According to best-selling author Sherry Argov, writer of Why Men Love Bitches and Why Men Marry Bitches, this is most often seen in relationships between men and women. When the woman backs down and is more willing to give in to the man's desires and interest in power, the man grows less interested. Yet the stronger the woman seems, and the greater her pride, the more she will be prized for her strong attitude.
The key to getting ahead in life is gossip. Forget being nice to others and keeping quiet about their secrets—the more you gossip, the better off you'll be.
In a study from the University of Michigan, there's evidence that prove women who gossip benefit health wise. When encouraged to talk about others, the participants in the study felt better about themselves and life in general, with a reduction in stress as well.
Gossip may be a mean move on our part, but, as science shows, the human interaction it provides helps us to connect with our social groups, calms stress, and guides us as we attempt to fit in and feel important.
You've most certainly heard of oxytocin—it's the happiness chemical, released by our bodies to calm stress and anxiety when we need it most. Although avoiding conflict may seem like the best strategy to keep your oxytocin in check, you may want to get into more arguments.
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According to research at the University of Zurich, those who encounter conflict most often see higher levels of both cortisone and oxytocin in their bloodstream. This is because the presence of cortisone, a stress hormone, rises when we argue with others. Yet along with the increased stress comes oxytocin, strengthening our positive behavior and working to relax all that worries us.
Think it's bad for the company if you're competing against your coworkers? Think again. In fact, competition makes employees work harder and faster.
A competitive nature in the workplace increases our reaction time. We respond faster, and are more reactive in nature when the pressure is on. Once our adrenaline is running high, our mental processes also increase in speed as we react faster. The pushier and more "me versus them" your attitude becomes, the more you'll get accomplished.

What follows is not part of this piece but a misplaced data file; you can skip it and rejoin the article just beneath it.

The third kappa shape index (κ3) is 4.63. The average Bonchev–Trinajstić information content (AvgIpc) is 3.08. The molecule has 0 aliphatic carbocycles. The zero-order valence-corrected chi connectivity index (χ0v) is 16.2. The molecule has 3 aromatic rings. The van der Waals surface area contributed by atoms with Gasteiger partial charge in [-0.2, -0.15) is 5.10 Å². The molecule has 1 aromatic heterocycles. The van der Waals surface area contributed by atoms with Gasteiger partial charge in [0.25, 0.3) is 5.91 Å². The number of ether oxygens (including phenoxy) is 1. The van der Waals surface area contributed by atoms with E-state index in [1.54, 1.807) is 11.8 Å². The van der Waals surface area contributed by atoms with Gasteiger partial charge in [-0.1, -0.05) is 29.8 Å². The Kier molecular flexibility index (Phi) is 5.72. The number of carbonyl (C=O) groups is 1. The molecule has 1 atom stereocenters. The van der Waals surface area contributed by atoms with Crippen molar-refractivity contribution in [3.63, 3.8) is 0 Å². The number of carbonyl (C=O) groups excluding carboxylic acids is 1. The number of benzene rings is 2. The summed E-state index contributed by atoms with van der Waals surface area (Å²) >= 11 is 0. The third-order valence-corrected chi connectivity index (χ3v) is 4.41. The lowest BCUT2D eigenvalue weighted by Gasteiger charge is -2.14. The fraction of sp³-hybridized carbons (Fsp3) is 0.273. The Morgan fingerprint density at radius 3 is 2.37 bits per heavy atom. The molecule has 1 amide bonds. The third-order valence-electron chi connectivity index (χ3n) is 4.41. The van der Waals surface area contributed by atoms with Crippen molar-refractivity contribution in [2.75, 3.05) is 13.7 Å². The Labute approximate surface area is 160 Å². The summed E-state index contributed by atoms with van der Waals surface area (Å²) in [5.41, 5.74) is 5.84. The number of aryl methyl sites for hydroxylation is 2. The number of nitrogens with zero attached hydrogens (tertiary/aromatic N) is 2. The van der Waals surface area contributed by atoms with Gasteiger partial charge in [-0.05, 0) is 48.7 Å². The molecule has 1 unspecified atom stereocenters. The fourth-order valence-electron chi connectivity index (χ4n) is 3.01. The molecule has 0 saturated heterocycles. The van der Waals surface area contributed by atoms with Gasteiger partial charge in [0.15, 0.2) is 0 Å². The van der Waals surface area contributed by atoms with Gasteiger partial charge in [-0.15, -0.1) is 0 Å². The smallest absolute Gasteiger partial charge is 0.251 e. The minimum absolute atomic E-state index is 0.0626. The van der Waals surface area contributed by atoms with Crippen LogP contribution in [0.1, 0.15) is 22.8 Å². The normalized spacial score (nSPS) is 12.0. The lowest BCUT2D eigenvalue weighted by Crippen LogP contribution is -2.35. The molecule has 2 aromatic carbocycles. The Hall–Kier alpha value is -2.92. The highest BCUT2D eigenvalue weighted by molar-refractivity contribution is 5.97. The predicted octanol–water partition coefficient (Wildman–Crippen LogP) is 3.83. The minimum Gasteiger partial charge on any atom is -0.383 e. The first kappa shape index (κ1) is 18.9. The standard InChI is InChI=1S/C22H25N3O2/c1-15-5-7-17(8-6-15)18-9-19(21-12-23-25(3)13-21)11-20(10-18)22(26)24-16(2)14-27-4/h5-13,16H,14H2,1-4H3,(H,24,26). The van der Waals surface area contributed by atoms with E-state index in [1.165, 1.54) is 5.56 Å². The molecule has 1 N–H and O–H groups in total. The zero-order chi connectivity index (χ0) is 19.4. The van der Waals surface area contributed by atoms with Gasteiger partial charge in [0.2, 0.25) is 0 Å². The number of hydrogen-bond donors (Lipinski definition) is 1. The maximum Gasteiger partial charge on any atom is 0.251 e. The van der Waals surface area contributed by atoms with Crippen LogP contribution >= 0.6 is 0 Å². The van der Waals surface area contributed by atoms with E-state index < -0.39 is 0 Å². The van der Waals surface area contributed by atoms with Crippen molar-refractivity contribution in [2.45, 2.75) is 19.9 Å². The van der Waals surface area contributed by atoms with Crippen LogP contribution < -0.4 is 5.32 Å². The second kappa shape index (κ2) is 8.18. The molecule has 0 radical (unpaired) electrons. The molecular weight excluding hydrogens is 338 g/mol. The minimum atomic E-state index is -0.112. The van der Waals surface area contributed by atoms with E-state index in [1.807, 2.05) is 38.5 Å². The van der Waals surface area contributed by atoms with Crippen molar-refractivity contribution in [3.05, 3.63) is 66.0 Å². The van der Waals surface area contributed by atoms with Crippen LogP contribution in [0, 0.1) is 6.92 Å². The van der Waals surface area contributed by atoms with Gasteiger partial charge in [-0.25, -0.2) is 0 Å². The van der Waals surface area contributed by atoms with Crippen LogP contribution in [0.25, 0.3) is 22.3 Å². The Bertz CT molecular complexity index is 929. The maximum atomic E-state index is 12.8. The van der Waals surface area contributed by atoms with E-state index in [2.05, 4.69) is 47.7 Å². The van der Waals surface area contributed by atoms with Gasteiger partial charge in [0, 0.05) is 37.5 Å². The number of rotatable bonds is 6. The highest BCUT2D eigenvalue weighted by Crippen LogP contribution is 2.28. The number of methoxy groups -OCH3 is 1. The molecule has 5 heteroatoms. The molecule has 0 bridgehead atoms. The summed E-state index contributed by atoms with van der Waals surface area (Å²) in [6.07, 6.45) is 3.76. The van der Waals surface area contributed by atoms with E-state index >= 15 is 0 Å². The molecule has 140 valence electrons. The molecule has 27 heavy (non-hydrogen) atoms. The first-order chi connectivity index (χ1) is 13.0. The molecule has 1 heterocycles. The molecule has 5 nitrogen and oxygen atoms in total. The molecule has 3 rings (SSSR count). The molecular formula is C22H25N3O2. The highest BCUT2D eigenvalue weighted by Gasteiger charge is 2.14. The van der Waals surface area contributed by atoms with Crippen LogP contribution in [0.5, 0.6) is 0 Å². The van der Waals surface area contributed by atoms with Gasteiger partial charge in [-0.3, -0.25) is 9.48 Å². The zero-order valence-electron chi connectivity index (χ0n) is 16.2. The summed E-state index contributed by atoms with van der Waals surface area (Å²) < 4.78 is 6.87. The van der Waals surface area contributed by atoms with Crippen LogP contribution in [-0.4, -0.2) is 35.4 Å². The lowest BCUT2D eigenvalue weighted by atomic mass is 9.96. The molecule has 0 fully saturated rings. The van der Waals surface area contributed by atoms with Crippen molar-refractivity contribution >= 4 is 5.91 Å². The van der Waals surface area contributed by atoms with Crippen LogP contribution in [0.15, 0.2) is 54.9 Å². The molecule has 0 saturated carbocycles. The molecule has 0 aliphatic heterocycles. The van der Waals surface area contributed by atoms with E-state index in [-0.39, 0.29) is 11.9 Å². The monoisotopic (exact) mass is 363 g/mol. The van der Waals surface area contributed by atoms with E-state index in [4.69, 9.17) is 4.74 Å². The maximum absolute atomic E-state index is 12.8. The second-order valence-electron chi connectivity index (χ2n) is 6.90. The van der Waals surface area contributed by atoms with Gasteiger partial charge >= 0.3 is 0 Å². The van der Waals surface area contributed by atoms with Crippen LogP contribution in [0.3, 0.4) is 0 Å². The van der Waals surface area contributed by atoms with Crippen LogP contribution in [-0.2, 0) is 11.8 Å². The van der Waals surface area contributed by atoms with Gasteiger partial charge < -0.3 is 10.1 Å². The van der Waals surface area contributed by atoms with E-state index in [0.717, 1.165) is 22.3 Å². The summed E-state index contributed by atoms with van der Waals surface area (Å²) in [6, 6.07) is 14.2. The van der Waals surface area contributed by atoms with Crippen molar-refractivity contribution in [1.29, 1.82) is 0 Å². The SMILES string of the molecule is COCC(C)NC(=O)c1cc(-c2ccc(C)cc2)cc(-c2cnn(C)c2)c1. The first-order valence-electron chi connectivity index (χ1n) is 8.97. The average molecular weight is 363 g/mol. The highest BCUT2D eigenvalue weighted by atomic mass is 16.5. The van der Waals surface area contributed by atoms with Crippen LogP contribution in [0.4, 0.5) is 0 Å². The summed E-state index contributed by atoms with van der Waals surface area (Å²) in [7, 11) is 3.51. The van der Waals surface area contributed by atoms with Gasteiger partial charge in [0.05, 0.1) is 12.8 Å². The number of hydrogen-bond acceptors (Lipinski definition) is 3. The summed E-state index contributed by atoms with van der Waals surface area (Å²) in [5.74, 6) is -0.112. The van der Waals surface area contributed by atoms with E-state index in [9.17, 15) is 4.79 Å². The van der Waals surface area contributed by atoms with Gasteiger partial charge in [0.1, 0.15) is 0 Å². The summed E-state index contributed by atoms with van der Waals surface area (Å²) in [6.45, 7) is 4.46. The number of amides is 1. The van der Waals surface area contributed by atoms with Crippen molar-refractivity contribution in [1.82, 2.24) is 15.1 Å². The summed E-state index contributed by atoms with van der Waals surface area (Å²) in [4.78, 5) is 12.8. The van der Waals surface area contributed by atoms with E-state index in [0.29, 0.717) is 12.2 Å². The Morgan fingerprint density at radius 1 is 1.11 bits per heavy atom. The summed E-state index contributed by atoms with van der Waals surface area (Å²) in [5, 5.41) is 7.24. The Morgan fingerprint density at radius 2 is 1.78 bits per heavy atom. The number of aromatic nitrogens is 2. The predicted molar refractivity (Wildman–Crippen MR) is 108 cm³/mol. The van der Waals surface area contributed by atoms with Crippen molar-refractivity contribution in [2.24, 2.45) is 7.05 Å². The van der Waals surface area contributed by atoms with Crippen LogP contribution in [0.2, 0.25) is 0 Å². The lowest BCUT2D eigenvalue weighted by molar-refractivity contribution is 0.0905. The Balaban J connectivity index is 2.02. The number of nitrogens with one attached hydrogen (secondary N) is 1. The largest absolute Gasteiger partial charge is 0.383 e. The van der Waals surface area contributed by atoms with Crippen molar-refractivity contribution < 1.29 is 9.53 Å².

Though apologizing may seem like the polite thing to do at work, it's a habit that does nothing for you. In fact, when you eliminate apologetic words from your workplace vocabulary, you'll accomplish more, according to research published in the Journal of Personality and Social Psychology.
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The study discovered that, when we are at work, rude behavior is prized above politeness. Those whom others hate are rewarded better, in terms of salary, when compared to those who are nice. When words like "sorry" and "thank you" disappear from your work emails, your coworkers are more likely to perceive you as a source of power, and are less likely to trample all over you.
Self-esteem can make you appear confident in any circle, yet your confidence level can also win you greater power in the workplace.
In a recent study published in the journal Psychoneuroendocrinology, scientists discovered that self-esteem is particularly beneficial to those who are highly stressed. Being a jerk in the workplace can alleviate both psychological distress and the negative effects of stress on those who are burdened with more responsibility.